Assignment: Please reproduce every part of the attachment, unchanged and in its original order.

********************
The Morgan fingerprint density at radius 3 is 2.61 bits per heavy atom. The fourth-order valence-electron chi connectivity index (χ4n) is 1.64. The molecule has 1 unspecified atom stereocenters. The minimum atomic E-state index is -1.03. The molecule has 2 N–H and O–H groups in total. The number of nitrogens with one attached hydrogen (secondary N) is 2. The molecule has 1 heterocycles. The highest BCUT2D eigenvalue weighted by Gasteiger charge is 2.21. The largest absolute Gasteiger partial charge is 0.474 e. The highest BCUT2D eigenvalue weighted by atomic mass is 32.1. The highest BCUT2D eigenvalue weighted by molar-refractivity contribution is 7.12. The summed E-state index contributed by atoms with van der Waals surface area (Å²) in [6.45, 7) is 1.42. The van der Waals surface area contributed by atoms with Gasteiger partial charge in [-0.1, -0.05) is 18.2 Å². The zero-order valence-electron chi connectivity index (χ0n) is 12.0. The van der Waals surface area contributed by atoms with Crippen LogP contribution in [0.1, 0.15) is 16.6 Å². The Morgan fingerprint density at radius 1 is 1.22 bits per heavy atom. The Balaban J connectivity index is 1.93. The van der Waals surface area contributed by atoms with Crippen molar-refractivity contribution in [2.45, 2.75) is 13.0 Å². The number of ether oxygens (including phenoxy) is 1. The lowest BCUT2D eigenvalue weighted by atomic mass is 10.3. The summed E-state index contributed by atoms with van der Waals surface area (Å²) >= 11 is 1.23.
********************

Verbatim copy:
The Morgan fingerprint density at radius 3 is 2.61 bits per heavy atom. The fourth-order valence-electron chi connectivity index (χ4n) is 1.64. The molecule has 1 unspecified atom stereocenters. The minimum atomic E-state index is -1.03. The molecule has 2 N–H and O–H groups in total. The number of nitrogens with one attached hydrogen (secondary N) is 2. The molecule has 1 heterocycles. The highest BCUT2D eigenvalue weighted by Gasteiger charge is 2.21. The largest absolute Gasteiger partial charge is 0.474 e. The highest BCUT2D eigenvalue weighted by atomic mass is 32.1. The highest BCUT2D eigenvalue weighted by molar-refractivity contribution is 7.12. The summed E-state index contributed by atoms with van der Waals surface area (Å²) in [6.45, 7) is 1.42. The van der Waals surface area contributed by atoms with Gasteiger partial charge in [-0.1, -0.05) is 18.2 Å². The zero-order valence-electron chi connectivity index (χ0n) is 12.0. The van der Waals surface area contributed by atoms with Crippen LogP contribution in [0.1, 0.15) is 16.6 Å². The Morgan fingerprint density at radius 1 is 1.22 bits per heavy atom. The Balaban J connectivity index is 1.93. The van der Waals surface area contributed by atoms with Crippen molar-refractivity contribution in [2.45, 2.75) is 13.0 Å². The number of ether oxygens (including phenoxy) is 1. The lowest BCUT2D eigenvalue weighted by atomic mass is 10.3. The summed E-state index contributed by atoms with van der Waals surface area (Å²) >= 11 is 1.23.